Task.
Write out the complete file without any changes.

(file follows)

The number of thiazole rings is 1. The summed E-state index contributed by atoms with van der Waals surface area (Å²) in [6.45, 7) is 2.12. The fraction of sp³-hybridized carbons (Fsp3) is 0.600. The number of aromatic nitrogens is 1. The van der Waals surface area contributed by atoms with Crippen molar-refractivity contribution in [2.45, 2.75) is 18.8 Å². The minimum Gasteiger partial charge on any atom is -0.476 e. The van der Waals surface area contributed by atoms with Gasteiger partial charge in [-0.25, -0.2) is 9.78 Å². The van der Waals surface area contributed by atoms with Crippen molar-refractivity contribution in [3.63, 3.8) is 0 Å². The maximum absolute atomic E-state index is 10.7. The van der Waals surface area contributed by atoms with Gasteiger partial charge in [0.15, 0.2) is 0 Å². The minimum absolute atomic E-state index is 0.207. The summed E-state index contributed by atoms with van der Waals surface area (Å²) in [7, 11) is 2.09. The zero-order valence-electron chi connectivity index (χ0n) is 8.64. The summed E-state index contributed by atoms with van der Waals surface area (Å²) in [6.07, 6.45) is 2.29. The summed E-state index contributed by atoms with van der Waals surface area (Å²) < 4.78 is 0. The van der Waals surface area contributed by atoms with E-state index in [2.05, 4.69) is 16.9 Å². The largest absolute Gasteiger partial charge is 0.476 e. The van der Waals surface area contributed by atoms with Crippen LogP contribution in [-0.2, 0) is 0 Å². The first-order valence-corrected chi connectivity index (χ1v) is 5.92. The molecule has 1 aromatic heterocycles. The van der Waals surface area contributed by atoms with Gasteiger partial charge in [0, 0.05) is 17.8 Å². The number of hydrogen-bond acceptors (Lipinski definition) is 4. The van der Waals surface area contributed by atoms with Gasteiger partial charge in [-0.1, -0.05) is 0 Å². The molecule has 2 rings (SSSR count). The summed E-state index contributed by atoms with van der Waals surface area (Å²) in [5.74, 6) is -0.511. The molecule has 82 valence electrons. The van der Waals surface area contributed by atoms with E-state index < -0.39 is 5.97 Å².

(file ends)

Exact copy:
The number of thiazole rings is 1. The summed E-state index contributed by atoms with van der Waals surface area (Å²) in [6.45, 7) is 2.12. The fraction of sp³-hybridized carbons (Fsp3) is 0.600. The number of aromatic nitrogens is 1. The van der Waals surface area contributed by atoms with Crippen molar-refractivity contribution in [2.45, 2.75) is 18.8 Å². The minimum Gasteiger partial charge on any atom is -0.476 e. The van der Waals surface area contributed by atoms with Gasteiger partial charge in [-0.25, -0.2) is 9.78 Å². The van der Waals surface area contributed by atoms with Crippen molar-refractivity contribution in [3.63, 3.8) is 0 Å². The maximum absolute atomic E-state index is 10.7. The van der Waals surface area contributed by atoms with Gasteiger partial charge in [0.15, 0.2) is 0 Å². The minimum absolute atomic E-state index is 0.207. The summed E-state index contributed by atoms with van der Waals surface area (Å²) in [7, 11) is 2.09. The zero-order valence-electron chi connectivity index (χ0n) is 8.64. The summed E-state index contributed by atoms with van der Waals surface area (Å²) in [6.07, 6.45) is 2.29. The summed E-state index contributed by atoms with van der Waals surface area (Å²) < 4.78 is 0. The van der Waals surface area contributed by atoms with E-state index in [2.05, 4.69) is 16.9 Å². The largest absolute Gasteiger partial charge is 0.476 e. The van der Waals surface area contributed by atoms with Crippen LogP contribution in [-0.2, 0) is 0 Å². The first-order valence-corrected chi connectivity index (χ1v) is 5.92. The molecule has 1 aromatic heterocycles. The van der Waals surface area contributed by atoms with Gasteiger partial charge in [0, 0.05) is 17.8 Å². The number of hydrogen-bond acceptors (Lipinski definition) is 4. The van der Waals surface area contributed by atoms with Gasteiger partial charge in [-0.1, -0.05) is 0 Å². The molecule has 2 rings (SSSR count). The summed E-state index contributed by atoms with van der Waals surface area (Å²) in [5.74, 6) is -0.511. The molecule has 82 valence electrons. The van der Waals surface area contributed by atoms with E-state index < -0.39 is 5.97 Å².